NTT Communications Corp., NTT Docomo Inc. and NTT Plala Inc., will block access to three sites previously identified by the government – Mangamura, AniTube! and MioMio which have a particularly large following in Japan. NTT said that it will also restrict access to other sites if requested to do so by the government. The company added that at least in the short-term, it will prevent access to the sites using DNS blocking.

If nothing else did, this sudden move by NTT ought to demonstrate to everyone in Japan just how dangerous these sorts of ham-fisted government attempts at policy are. This sort of bowing to government pressure, especially when that pressure is of an unconstitutional nature, doesn’t typically find a home in democratic nations. That’s all the more true when we’re discussing a form of censorship. It’s also more than a little jarring to watch a private sector industry carry out government aims as an “emergency” with the excuse essentially of “legislating democratically takes too long.”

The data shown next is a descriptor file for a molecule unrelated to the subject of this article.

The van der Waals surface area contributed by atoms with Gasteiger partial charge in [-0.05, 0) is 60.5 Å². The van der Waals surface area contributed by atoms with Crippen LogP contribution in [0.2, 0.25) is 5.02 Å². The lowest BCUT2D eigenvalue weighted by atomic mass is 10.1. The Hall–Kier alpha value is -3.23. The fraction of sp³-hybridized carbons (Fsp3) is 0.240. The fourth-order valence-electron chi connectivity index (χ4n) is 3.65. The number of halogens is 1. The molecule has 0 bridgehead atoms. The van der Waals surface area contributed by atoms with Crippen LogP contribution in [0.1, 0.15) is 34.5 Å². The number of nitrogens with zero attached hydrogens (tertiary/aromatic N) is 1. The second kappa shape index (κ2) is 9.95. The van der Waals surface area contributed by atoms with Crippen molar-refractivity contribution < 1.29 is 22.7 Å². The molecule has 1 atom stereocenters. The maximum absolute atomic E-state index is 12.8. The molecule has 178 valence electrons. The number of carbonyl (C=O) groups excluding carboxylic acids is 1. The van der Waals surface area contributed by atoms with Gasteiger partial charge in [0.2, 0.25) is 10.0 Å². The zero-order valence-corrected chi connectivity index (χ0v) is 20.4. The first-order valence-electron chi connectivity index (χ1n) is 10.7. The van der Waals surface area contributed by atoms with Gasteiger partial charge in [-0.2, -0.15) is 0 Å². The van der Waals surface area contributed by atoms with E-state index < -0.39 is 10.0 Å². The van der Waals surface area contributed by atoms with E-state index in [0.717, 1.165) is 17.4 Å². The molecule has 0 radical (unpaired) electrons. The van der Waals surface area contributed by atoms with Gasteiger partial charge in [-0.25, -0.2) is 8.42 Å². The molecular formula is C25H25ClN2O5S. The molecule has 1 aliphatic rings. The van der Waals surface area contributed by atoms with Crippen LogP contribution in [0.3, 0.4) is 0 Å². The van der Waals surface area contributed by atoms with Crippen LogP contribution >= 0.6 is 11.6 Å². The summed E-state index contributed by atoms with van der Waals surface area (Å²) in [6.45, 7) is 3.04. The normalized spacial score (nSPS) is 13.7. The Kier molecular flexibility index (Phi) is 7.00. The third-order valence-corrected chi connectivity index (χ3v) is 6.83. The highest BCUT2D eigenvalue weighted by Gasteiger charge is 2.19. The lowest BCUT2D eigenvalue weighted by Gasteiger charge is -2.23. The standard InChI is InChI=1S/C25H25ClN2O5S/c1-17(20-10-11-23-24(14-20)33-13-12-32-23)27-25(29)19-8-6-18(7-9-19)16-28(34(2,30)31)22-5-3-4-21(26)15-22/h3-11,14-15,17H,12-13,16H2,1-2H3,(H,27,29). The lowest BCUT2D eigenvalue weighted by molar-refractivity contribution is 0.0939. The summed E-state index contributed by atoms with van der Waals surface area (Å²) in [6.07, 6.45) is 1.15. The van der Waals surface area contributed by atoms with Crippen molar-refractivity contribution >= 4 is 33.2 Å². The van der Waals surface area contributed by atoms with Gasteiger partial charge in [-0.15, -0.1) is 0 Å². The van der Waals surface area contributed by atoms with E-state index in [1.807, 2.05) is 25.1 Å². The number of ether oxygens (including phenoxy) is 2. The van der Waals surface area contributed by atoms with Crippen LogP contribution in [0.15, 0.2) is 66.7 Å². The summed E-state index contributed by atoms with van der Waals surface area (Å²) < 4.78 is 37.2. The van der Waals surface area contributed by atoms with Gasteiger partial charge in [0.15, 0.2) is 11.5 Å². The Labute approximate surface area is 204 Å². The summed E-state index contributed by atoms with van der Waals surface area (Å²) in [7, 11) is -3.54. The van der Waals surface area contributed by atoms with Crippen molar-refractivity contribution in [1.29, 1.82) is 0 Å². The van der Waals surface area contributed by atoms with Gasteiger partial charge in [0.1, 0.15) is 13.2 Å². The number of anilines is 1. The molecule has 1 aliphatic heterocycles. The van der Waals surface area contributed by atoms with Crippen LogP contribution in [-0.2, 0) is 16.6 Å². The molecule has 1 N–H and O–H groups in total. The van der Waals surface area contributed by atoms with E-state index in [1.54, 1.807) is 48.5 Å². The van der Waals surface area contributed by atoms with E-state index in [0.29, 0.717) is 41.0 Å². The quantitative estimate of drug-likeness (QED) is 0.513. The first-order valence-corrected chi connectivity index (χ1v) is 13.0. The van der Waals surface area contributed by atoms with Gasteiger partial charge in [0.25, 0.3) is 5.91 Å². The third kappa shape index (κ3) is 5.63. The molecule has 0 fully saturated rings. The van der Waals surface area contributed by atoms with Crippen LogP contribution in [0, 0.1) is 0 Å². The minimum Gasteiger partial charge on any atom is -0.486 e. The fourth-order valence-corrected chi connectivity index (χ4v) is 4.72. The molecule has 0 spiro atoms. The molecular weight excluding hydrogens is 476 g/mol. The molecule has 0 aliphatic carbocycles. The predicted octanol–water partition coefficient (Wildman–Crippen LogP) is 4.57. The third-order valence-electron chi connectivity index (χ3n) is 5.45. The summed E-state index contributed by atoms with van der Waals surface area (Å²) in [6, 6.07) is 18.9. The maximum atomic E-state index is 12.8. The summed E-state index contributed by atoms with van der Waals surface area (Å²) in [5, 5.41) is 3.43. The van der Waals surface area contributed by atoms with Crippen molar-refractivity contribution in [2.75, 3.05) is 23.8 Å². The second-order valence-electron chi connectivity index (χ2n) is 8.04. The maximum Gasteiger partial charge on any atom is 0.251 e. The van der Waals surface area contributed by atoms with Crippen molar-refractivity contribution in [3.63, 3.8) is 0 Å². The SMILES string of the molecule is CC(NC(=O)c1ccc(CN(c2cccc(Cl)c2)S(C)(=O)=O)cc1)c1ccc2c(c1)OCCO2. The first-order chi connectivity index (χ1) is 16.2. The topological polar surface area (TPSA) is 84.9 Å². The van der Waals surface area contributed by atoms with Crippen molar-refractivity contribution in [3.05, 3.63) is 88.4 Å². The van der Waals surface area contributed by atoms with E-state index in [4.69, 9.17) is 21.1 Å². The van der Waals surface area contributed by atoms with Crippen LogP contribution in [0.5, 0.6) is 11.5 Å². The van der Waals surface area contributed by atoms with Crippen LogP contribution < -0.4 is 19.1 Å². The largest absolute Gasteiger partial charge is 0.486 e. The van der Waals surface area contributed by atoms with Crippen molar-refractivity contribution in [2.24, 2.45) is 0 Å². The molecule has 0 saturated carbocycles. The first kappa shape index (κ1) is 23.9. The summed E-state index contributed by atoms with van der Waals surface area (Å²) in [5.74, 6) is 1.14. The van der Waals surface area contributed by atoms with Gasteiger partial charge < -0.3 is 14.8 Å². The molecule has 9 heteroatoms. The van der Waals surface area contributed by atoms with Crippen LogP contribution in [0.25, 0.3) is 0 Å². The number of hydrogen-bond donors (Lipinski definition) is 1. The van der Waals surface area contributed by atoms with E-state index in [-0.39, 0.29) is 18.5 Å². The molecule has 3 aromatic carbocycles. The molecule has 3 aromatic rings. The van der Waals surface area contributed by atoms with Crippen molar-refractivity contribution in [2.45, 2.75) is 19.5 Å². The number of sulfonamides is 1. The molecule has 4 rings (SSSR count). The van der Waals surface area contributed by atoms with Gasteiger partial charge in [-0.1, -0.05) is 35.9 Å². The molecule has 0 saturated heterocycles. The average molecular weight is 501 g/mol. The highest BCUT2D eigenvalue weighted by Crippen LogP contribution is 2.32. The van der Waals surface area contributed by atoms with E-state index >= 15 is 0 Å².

And, while we made this point in our original post on this topic, let’s reiterate that cracking this censorious door open an inch will lead to the government barging straight through it.

To date, just three sites have been named by the government as particularly problematic but it’s now promising to set up a consultation on a further response. A bill will also be submitted to parliament to target sites that promote links to content hosted elsewhere, an activity which is not illegal under current law.